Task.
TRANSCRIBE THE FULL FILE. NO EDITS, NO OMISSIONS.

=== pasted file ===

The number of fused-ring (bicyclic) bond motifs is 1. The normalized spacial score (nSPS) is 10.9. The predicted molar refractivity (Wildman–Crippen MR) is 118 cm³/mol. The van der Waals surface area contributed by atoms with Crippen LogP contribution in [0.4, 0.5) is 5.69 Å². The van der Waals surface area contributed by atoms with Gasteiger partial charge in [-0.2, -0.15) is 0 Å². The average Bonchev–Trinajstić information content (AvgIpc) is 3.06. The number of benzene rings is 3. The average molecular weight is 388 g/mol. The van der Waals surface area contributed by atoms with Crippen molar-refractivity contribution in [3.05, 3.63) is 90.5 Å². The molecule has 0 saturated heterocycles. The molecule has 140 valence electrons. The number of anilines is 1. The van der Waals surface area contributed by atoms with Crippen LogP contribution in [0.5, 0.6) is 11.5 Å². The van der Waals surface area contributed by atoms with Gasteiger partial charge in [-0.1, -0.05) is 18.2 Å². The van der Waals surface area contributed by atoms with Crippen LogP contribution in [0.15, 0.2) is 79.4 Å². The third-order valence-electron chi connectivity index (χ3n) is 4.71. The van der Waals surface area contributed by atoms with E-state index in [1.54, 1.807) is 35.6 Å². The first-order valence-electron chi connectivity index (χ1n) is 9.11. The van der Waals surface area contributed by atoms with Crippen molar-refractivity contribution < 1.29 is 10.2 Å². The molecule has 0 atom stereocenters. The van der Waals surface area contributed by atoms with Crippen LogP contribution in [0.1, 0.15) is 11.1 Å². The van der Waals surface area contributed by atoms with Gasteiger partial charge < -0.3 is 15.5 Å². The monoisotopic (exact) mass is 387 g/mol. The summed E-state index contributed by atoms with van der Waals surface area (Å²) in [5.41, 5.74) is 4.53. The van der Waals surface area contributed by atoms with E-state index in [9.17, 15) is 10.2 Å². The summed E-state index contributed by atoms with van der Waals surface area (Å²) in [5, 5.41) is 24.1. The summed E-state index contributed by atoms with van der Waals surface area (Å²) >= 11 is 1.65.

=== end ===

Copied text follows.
The number of fused-ring (bicyclic) bond motifs is 1. The normalized spacial score (nSPS) is 10.9. The predicted molar refractivity (Wildman–Crippen MR) is 118 cm³/mol. The van der Waals surface area contributed by atoms with Crippen LogP contribution in [0.4, 0.5) is 5.69 Å². The van der Waals surface area contributed by atoms with Gasteiger partial charge in [-0.2, -0.15) is 0 Å². The average Bonchev–Trinajstić information content (AvgIpc) is 3.06. The number of benzene rings is 3. The average molecular weight is 388 g/mol. The van der Waals surface area contributed by atoms with Crippen molar-refractivity contribution in [3.05, 3.63) is 90.5 Å². The molecule has 0 saturated heterocycles. The molecule has 140 valence electrons. The number of anilines is 1. The van der Waals surface area contributed by atoms with Crippen LogP contribution in [0.5, 0.6) is 11.5 Å². The van der Waals surface area contributed by atoms with Gasteiger partial charge in [-0.1, -0.05) is 18.2 Å². The van der Waals surface area contributed by atoms with Crippen LogP contribution in [0.15, 0.2) is 79.4 Å². The third-order valence-electron chi connectivity index (χ3n) is 4.71. The van der Waals surface area contributed by atoms with E-state index in [1.54, 1.807) is 35.6 Å². The first-order valence-electron chi connectivity index (χ1n) is 9.11. The van der Waals surface area contributed by atoms with Crippen molar-refractivity contribution < 1.29 is 10.2 Å². The molecule has 0 atom stereocenters. The van der Waals surface area contributed by atoms with Crippen LogP contribution in [0.1, 0.15) is 11.1 Å². The van der Waals surface area contributed by atoms with Gasteiger partial charge < -0.3 is 15.5 Å². The monoisotopic (exact) mass is 387 g/mol. The summed E-state index contributed by atoms with van der Waals surface area (Å²) in [5.41, 5.74) is 4.53. The van der Waals surface area contributed by atoms with E-state index in [9.17, 15) is 10.2 Å². The summed E-state index contributed by atoms with van der Waals surface area (Å²) in [5, 5.41) is 24.1. The summed E-state index contributed by atoms with van der Waals surface area (Å²) >= 11 is 1.65.